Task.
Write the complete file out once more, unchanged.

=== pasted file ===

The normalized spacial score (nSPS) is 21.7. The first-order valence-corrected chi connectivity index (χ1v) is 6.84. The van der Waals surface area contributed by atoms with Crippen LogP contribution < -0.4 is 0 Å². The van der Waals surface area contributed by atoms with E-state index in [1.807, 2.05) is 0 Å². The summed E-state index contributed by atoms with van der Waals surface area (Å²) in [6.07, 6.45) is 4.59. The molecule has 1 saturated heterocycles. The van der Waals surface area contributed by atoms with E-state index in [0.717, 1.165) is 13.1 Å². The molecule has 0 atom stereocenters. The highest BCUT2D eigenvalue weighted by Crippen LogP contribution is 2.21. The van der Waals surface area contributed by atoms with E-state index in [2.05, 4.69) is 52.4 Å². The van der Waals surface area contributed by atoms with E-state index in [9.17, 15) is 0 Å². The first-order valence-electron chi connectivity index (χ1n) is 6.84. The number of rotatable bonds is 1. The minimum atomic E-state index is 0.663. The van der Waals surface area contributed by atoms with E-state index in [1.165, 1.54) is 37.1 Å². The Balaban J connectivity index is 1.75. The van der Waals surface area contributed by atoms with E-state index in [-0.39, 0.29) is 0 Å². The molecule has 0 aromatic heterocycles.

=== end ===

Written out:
The normalized spacial score (nSPS) is 21.7. The first-order valence-corrected chi connectivity index (χ1v) is 6.84. The van der Waals surface area contributed by atoms with Crippen LogP contribution < -0.4 is 0 Å². The van der Waals surface area contributed by atoms with E-state index in [1.807, 2.05) is 0 Å². The summed E-state index contributed by atoms with van der Waals surface area (Å²) in [6.07, 6.45) is 4.59. The molecule has 1 saturated heterocycles. The van der Waals surface area contributed by atoms with E-state index in [0.717, 1.165) is 13.1 Å². The molecule has 0 atom stereocenters. The highest BCUT2D eigenvalue weighted by Crippen LogP contribution is 2.21. The van der Waals surface area contributed by atoms with E-state index in [2.05, 4.69) is 52.4 Å². The van der Waals surface area contributed by atoms with E-state index in [9.17, 15) is 0 Å². The first-order valence-electron chi connectivity index (χ1n) is 6.84. The number of rotatable bonds is 1. The minimum atomic E-state index is 0.663. The van der Waals surface area contributed by atoms with E-state index in [1.165, 1.54) is 37.1 Å². The Balaban J connectivity index is 1.75. The van der Waals surface area contributed by atoms with E-state index in [-0.39, 0.29) is 0 Å². The molecule has 0 aromatic heterocycles.